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2.1: Discovery of Hydrogen

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    Hydrogen gas, H2, was first artificially synthesized by Phillip von Hohenheim (known as Paracelsus, Figure \(\PageIndex{2}\).1) by mixing metals with strong acids. He was unaware that the flammable gas produced by this chemical reaction was a new chemical element. In 1671, Robert Boyle (Figure \(\PageIndex{2}\).2) rediscovered the reaction between iron lings and dilute acids, which results in the production of hydrogen gas. He noted that these fumes were highly flammable and that the flame gave o a lot of heat but not much light.

    Figure \(\PageIndex{2}\).1.png
    Figure \(\PageIndex{1}\): Renaissance physician, botanist, alchemist, and astrologer Paracelsus (1493 1541).
    Figure \(\PageIndex{2}\).2.png
    Figure \(\PageIndex{2}\): Irish philosopher, chemist, physicist, and inventor Robert Boyle (1627 1691).

    In 1766, Henry Cavendish (Figure \(\PageIndex{2}\).3) was the first to recognize hydrogen gas as a discrete substance, by identifying the gas from a metal-acid reaction as flammable air. One of the richest men in Britain at the time, he lived in London and spent his time in his private laboratory at his home. In 1781 he was the first person to nd that the gas produces water when burned. This was a key experiment in disproving the Aristotelian theory of the four elements. As a consequence of his work he is usually given credit for its discovery as an element. However, it was Antoine Lavoisier (Figure \(\PageIndex{2}\).4) who in 1783 named the element hydrogen (from the Greek hydro meaning water and genes meaning creator) after he reproduced Cavendish's findings.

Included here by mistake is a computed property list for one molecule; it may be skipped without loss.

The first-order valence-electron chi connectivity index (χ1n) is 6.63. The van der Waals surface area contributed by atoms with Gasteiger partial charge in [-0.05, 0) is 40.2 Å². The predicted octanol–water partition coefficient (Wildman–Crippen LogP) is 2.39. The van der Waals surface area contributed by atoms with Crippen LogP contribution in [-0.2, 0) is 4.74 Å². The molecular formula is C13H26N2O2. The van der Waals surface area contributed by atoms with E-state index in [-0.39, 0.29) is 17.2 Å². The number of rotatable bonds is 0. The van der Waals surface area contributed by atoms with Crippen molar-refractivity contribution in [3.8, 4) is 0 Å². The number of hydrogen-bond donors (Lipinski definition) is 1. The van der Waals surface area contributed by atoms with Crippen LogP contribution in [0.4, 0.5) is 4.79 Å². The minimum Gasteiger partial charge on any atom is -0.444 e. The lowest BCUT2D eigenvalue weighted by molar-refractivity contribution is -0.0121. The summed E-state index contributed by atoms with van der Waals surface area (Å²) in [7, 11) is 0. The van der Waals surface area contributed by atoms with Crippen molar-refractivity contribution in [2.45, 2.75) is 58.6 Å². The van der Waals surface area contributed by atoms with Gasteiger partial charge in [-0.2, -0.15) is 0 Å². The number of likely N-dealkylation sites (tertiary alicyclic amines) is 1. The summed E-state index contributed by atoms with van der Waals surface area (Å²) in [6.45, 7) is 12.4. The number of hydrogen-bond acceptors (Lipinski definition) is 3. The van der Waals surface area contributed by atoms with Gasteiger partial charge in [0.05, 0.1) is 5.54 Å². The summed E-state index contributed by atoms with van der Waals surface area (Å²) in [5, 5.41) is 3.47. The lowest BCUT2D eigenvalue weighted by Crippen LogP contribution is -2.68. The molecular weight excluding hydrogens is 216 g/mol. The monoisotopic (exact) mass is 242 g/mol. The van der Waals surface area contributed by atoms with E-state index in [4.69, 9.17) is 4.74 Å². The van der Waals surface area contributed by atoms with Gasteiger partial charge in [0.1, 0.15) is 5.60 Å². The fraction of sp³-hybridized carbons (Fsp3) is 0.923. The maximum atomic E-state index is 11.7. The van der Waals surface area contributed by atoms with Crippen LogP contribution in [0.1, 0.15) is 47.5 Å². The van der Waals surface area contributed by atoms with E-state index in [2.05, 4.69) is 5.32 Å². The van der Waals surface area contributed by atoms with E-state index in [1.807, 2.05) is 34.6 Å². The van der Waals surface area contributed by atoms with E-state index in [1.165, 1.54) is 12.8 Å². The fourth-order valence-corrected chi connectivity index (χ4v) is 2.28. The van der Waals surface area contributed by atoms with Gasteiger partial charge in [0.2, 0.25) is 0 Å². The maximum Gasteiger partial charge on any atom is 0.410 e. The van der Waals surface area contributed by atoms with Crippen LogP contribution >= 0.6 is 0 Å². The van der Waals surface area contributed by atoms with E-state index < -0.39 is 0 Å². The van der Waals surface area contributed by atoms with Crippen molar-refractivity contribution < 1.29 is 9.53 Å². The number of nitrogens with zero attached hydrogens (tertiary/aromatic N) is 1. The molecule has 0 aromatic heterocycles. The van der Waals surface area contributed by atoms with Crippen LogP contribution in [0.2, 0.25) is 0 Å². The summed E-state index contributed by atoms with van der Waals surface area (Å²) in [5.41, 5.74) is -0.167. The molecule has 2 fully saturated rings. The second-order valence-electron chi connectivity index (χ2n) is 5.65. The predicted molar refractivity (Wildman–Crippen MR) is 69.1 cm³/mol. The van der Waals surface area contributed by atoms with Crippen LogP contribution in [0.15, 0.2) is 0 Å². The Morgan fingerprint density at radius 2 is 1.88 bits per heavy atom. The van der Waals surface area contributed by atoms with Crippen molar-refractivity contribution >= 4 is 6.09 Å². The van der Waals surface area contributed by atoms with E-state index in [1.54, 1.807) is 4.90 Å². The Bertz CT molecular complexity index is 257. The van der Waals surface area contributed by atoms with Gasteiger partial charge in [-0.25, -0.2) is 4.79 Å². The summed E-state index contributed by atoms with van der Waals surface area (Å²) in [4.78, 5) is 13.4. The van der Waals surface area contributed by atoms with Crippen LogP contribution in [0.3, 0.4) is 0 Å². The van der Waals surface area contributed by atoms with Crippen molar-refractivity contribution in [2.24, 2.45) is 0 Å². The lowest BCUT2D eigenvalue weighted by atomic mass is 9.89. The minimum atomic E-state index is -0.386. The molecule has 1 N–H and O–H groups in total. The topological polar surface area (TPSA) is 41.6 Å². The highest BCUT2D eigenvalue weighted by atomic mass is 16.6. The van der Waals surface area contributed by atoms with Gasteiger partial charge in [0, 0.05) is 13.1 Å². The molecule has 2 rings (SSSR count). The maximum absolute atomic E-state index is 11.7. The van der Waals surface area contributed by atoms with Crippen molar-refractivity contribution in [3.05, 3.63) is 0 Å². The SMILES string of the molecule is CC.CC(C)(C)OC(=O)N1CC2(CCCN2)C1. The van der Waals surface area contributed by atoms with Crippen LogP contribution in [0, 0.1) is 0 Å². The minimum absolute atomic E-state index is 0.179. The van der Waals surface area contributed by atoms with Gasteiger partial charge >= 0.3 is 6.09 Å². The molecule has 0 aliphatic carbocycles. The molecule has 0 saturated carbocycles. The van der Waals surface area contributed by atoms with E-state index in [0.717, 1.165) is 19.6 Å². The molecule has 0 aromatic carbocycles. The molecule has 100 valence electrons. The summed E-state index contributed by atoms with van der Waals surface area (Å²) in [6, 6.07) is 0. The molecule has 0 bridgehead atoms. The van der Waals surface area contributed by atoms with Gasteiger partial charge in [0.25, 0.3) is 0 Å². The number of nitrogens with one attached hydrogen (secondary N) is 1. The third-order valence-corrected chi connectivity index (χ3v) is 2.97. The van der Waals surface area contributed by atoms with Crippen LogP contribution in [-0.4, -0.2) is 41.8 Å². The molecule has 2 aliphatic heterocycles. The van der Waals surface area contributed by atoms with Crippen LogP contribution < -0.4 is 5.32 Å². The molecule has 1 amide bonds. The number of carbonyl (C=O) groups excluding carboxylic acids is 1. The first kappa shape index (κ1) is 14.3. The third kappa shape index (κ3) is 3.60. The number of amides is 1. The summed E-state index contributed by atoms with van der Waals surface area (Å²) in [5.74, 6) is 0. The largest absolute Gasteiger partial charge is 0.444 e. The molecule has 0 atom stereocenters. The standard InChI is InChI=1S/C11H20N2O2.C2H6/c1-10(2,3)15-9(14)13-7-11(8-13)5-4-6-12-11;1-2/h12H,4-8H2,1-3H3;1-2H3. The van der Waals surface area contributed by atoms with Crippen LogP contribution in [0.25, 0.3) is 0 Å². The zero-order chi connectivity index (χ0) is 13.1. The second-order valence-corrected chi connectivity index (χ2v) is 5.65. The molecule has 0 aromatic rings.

The four Aristotalian elements were Earth, Fire, Air and Water. A fifth element, Aether, was ascribed as a divine substance that made up the heavenly spheres and heavenly bodies (stars and planets).

    Figure \(\PageIndex{2}\).3.png
    Figure \(\PageIndex{3}\): British scientist Henry Cavendish (1731 - 1810).
    Figure \(\PageIndex{2}\).4.png
    Figure \(\PageIndex{4}\): French chemist and biologist Antoine-Laurent de Lavoisier (1743 1794).

    Using his invention, the vacuum flask, James Dewar (Figure \(\PageIndex{2}\).5) was the first to liquefy hydrogen in 1898. He produced solid hydrogen the next year.

    Figure \(\PageIndex{2}\).5.png
    Figure \(\PageIndex{5}\): Scottish chemist and physicist Sir James Dewar FRS (1842 1923).

    This page titled 2.1: Discovery of Hydrogen is shared under a CC BY 3.0 license and was authored, remixed, and/or curated by Andrew R. Barron (CNX) via source content that was edited to the style and standards of the LibreTexts platform; a detailed edit history is available upon request.